What project(s) have you been working on recently?

Right now, I am working on three projects. First, I am scratchbuilding a concrete plant for a place on my layout I call “Caleeinte Flats.” Second, I am starting a series of videos for Trains.com where I am modeling a prototype team track that is right near where I work. There are some awesome real-world details in this scene that I cannot wait to model and share with the railfans. I am going to show fellow regular guy model railroaders how they can pull this off in N-scale.

[Check out Steve’s trains.com exclusive “Scale it Down” video series! —Ed.]

A train on a model railroad
A train crosses Dead Man’s Pass on Steve’s Brown-Smith Railroad. Photo by Steve Brown

What advice would you give to a new hobbyist?

My advice for new or returning modelers is to just shove off. More times than I can count I have read comments where fellow modelers enjoy what they see me do but are apprehensive about doing it themselves. I always tell them, just shove off and make something you’re proud of.

That is all part of the fun! It is far too easy for someone to sit on the other end of the internet and bash your efforts. Do not let that get to you. Over the past few years, I have run into thousands of regular guy model railroaders just like you. All of them just enjoy watching folks like you giving it a shot. No matter what, just rail-on my friends!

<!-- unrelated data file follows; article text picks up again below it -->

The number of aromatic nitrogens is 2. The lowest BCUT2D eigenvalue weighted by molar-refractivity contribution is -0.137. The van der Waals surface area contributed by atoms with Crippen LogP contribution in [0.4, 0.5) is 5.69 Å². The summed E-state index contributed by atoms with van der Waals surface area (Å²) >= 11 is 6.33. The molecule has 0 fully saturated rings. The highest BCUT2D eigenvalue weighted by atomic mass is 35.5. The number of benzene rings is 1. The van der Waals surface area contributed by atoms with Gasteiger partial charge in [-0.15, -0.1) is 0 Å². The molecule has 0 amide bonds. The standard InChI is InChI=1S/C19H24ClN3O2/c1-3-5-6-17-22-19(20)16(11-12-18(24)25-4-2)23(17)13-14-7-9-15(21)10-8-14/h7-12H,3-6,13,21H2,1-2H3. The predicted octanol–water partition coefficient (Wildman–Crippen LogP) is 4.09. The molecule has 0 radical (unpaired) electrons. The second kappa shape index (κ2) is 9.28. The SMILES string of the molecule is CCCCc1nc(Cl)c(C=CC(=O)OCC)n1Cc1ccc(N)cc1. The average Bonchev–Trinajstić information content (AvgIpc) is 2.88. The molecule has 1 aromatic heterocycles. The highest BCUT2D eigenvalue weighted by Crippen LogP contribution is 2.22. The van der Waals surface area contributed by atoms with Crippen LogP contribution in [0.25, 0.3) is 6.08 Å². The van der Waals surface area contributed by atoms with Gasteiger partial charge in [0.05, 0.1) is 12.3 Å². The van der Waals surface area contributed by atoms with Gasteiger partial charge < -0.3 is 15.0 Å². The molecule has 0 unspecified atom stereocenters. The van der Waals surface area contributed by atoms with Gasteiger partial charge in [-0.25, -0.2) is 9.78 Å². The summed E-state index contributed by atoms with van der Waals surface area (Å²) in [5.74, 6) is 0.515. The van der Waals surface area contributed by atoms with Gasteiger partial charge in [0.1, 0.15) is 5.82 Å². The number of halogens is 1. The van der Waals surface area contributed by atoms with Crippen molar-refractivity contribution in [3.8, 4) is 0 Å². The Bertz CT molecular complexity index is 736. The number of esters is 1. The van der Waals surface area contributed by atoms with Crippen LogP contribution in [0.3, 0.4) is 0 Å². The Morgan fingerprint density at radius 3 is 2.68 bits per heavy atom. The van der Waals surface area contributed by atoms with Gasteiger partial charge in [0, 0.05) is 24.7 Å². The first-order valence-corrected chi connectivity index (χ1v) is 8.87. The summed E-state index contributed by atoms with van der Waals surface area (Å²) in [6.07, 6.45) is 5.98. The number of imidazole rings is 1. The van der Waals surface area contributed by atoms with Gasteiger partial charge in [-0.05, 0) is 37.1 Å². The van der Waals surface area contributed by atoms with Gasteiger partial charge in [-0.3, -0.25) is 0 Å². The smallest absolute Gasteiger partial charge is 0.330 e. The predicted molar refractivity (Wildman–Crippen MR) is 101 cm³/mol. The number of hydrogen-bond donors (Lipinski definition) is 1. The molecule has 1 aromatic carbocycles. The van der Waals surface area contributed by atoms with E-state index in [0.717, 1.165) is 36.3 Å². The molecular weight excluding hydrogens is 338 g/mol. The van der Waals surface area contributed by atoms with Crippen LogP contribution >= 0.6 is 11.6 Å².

4 thoughts on “Meet the Modeler: Steve Brown

  1. Very interesting piece. I have enjoyed your videos partly because you do admit to making mistakes like real people do. Keep up the fun.

  2. Really enjoy you ” It’s My Railroad” series and your regular guy approach. Look forward to seeing many more.

    Bob Quick

  3. Great article…your “regular guy” approach is inspiring and adds fun to the hobby. Glad you’re part of Trains.com

  4. You do have the same attitude that I have about my HO layout. It takes up most of a small bedroom and I will never have the luxury of anything larger. I am 75 and I have had 4 different layouts through the years. I had thought about a second level but after reading your message about the problems I am going to be happy with what I have. Pete Peters